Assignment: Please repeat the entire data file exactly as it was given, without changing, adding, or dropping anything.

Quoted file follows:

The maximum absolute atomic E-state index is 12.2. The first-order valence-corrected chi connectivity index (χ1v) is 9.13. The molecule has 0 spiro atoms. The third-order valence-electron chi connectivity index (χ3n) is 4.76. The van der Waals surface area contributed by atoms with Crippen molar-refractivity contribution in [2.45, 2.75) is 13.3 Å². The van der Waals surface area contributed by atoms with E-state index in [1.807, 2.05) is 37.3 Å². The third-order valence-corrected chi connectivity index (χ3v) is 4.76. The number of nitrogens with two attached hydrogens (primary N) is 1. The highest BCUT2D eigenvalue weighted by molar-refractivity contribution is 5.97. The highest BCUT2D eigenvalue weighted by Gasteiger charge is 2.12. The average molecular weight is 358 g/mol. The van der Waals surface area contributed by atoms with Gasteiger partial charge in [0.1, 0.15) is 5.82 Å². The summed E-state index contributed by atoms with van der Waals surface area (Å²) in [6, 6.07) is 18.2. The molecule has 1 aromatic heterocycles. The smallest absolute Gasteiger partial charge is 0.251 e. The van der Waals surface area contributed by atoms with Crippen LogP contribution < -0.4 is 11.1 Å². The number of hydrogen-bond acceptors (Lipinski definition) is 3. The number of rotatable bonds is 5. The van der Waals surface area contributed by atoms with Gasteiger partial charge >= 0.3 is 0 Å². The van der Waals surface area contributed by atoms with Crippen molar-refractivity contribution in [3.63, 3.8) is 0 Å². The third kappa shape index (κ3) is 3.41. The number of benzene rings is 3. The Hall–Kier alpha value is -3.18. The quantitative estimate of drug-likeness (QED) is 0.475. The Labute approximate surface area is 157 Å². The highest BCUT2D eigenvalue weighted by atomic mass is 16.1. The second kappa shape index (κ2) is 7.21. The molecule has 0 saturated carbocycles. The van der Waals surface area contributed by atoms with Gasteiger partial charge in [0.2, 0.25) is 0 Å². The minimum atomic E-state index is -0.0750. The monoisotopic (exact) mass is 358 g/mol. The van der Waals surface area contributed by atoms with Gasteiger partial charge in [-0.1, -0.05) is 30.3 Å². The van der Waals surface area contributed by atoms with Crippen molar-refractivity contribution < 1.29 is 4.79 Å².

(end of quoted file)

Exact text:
The maximum absolute atomic E-state index is 12.2. The first-order valence-corrected chi connectivity index (χ1v) is 9.13. The molecule has 0 spiro atoms. The third-order valence-electron chi connectivity index (χ3n) is 4.76. The van der Waals surface area contributed by atoms with Crippen molar-refractivity contribution in [2.45, 2.75) is 13.3 Å². The van der Waals surface area contributed by atoms with E-state index in [1.807, 2.05) is 37.3 Å². The third-order valence-corrected chi connectivity index (χ3v) is 4.76. The number of nitrogens with two attached hydrogens (primary N) is 1. The highest BCUT2D eigenvalue weighted by molar-refractivity contribution is 5.97. The highest BCUT2D eigenvalue weighted by Gasteiger charge is 2.12. The average molecular weight is 358 g/mol. The van der Waals surface area contributed by atoms with Gasteiger partial charge in [0.1, 0.15) is 5.82 Å². The summed E-state index contributed by atoms with van der Waals surface area (Å²) in [6, 6.07) is 18.2. The molecule has 1 aromatic heterocycles. The smallest absolute Gasteiger partial charge is 0.251 e. The van der Waals surface area contributed by atoms with Crippen LogP contribution < -0.4 is 11.1 Å². The number of hydrogen-bond acceptors (Lipinski definition) is 3. The number of rotatable bonds is 5. The van der Waals surface area contributed by atoms with Gasteiger partial charge >= 0.3 is 0 Å². The van der Waals surface area contributed by atoms with Crippen molar-refractivity contribution in [3.63, 3.8) is 0 Å². The third kappa shape index (κ3) is 3.41. The number of benzene rings is 3. The Hall–Kier alpha value is -3.18. The quantitative estimate of drug-likeness (QED) is 0.475. The Labute approximate surface area is 157 Å². The highest BCUT2D eigenvalue weighted by atomic mass is 16.1. The second kappa shape index (κ2) is 7.21. The molecule has 0 saturated carbocycles. The van der Waals surface area contributed by atoms with Gasteiger partial charge in [0.2, 0.25) is 0 Å². The minimum atomic E-state index is -0.0750. The monoisotopic (exact) mass is 358 g/mol. The van der Waals surface area contributed by atoms with Gasteiger partial charge in [-0.1, -0.05) is 30.3 Å². The van der Waals surface area contributed by atoms with Crippen molar-refractivity contribution < 1.29 is 4.79 Å².